For its part, the CPCS answered more than 150 calls about potassium iodide use and other concerns. An additional 210 calls were received by the nation’s 53 sister poison centers, all of which form a coordinated national network of poison centers.
Emergency communications to the public
Beyond responding to individual calls, the CPCS pushed out a series of communications to the public during the week following the March 11, 2011 earthquake and tsunami in Japan:
On Wednesday, March 16 the CPCS issued a press release stating that there was no radiation risk from Japan at the time. The release asked the public to refrain from ingesting any drugs that are used for radiation incidents, and to keep abreast of updates through the CPCS.
By Tuesday, March 15 the system had already ramped up its newsfeed on Facebook (California Poison Control System) and Twitter (@PoisonInfo): "We ask that everyone refrain from ingesting any drugs used for radiation incidents. Being overly zealous can lead to harmful effects. If you have any questions, you can always call us (CPCS) at 1-800-222-1222.”
Information was continuously added to the CPCS Facebook page and Twitter feed as the week went on, including video of a local television interview on radiation with CPCS San Diego division medical director, Rick Clark, MD.
On March 20, 2011 the system’s weekly English / Spanish text message service for home and family safety (opt-in by texting TIPS to 69866) focused on the issue.
Uptick in calls
During the initial weekend following Japan’s catastrophes, the CPCS started receiving dozens of calls from state residents to its round-the-clock, professionally staffed, toll-free telephone number (1-800-222-1222), asking if they should take potassium iodide. Amid reports of soaring sales of what the New York Daily News sensationalized as “Anti-nuke pills,” some callers had already taken the medication and worried about side effects.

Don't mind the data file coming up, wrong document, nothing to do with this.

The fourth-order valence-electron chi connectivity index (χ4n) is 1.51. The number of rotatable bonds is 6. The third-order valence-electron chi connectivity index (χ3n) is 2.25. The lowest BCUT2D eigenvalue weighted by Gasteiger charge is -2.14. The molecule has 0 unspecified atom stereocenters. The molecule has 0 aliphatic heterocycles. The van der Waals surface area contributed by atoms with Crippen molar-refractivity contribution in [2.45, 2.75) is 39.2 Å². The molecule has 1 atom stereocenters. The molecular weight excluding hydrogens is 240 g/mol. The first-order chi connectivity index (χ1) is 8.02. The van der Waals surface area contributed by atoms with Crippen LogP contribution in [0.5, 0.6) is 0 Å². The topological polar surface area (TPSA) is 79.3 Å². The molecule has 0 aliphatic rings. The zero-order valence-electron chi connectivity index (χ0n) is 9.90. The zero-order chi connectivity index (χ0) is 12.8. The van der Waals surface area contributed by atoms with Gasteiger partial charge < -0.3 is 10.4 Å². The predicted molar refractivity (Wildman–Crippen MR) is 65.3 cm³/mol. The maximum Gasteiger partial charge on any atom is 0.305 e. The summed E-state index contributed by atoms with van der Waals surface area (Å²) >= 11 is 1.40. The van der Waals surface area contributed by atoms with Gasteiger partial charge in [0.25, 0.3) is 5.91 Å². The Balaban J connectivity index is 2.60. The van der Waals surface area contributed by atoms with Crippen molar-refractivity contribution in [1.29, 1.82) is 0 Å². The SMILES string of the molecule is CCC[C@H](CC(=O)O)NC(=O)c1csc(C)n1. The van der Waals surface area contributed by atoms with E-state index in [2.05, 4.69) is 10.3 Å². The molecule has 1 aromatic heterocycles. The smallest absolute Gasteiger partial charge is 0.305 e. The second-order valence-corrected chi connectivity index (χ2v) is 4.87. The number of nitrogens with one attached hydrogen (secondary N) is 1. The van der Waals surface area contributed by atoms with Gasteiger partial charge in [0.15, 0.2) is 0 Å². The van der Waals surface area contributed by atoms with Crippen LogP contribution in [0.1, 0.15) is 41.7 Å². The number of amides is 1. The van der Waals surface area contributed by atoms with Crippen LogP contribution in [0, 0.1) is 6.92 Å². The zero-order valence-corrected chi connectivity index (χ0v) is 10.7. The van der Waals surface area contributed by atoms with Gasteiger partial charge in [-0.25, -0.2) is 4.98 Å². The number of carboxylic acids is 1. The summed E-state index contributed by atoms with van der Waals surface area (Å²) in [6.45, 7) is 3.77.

A CPCS staffer in San Diego first alerted that division’s director and Heard. By Sunday night, March 13, 2011, Heard had contacted the director of surveillance for the American Association of Poison Control Centers (AAPCC), Alvin Bronstein, MD, who alerted other centers around the country, and set up special input codes to track calls related to the Japan earthquake and tsunami in AAPCC’s near-real-time National Poison Database System.
Heard and Lee Cantrell, PharmD, DABAT, managing director of the CPCS’s San Diego division, chair of AAPCC’s scientific review committee, and also a UCSF School of Pharmacy faculty member, worked with national leaders to send out guidance and talking points to poison control centers nationwide.
During the following week, Heard was on conference calls with other California state and national health and emergency officials, while checking with the CPCS’s four state division directors and staff member—all to ensure a well-coordinated response.
Indeed, as has become increasingly common, the system’s specialists—pharmacists, nurses, and trained poison information providers, backed by physicians and pharmacists board-certified in toxicology—provided appropriate health advice, 24/7. They heard from some callers who believed conflicting information from selective internet reading, and who were adamant about their views.